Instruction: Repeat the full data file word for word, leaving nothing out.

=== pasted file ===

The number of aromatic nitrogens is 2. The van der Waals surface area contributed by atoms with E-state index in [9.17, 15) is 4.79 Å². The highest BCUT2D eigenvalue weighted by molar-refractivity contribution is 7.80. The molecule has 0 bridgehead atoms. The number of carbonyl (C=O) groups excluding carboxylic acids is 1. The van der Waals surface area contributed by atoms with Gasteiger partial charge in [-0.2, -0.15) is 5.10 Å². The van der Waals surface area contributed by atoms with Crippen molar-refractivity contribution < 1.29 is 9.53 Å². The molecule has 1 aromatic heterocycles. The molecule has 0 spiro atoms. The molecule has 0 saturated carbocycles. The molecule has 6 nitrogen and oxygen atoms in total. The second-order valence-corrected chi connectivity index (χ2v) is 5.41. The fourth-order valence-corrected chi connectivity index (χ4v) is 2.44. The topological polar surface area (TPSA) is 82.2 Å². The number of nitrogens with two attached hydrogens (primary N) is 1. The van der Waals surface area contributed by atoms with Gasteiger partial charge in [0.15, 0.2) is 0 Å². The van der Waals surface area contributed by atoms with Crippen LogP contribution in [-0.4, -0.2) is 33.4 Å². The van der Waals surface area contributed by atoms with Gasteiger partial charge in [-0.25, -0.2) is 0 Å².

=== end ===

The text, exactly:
The number of aromatic nitrogens is 2. The van der Waals surface area contributed by atoms with E-state index in [9.17, 15) is 4.79 Å². The highest BCUT2D eigenvalue weighted by molar-refractivity contribution is 7.80. The molecule has 0 bridgehead atoms. The number of carbonyl (C=O) groups excluding carboxylic acids is 1. The van der Waals surface area contributed by atoms with Gasteiger partial charge in [-0.2, -0.15) is 5.10 Å². The van der Waals surface area contributed by atoms with Crippen molar-refractivity contribution < 1.29 is 9.53 Å². The molecule has 1 aromatic heterocycles. The molecule has 0 spiro atoms. The molecule has 0 saturated carbocycles. The molecule has 6 nitrogen and oxygen atoms in total. The second-order valence-corrected chi connectivity index (χ2v) is 5.41. The fourth-order valence-corrected chi connectivity index (χ4v) is 2.44. The topological polar surface area (TPSA) is 82.2 Å². The number of nitrogens with two attached hydrogens (primary N) is 1. The van der Waals surface area contributed by atoms with Gasteiger partial charge in [0.15, 0.2) is 0 Å². The van der Waals surface area contributed by atoms with Crippen LogP contribution in [-0.4, -0.2) is 33.4 Å². The van der Waals surface area contributed by atoms with Gasteiger partial charge in [-0.25, -0.2) is 0 Å².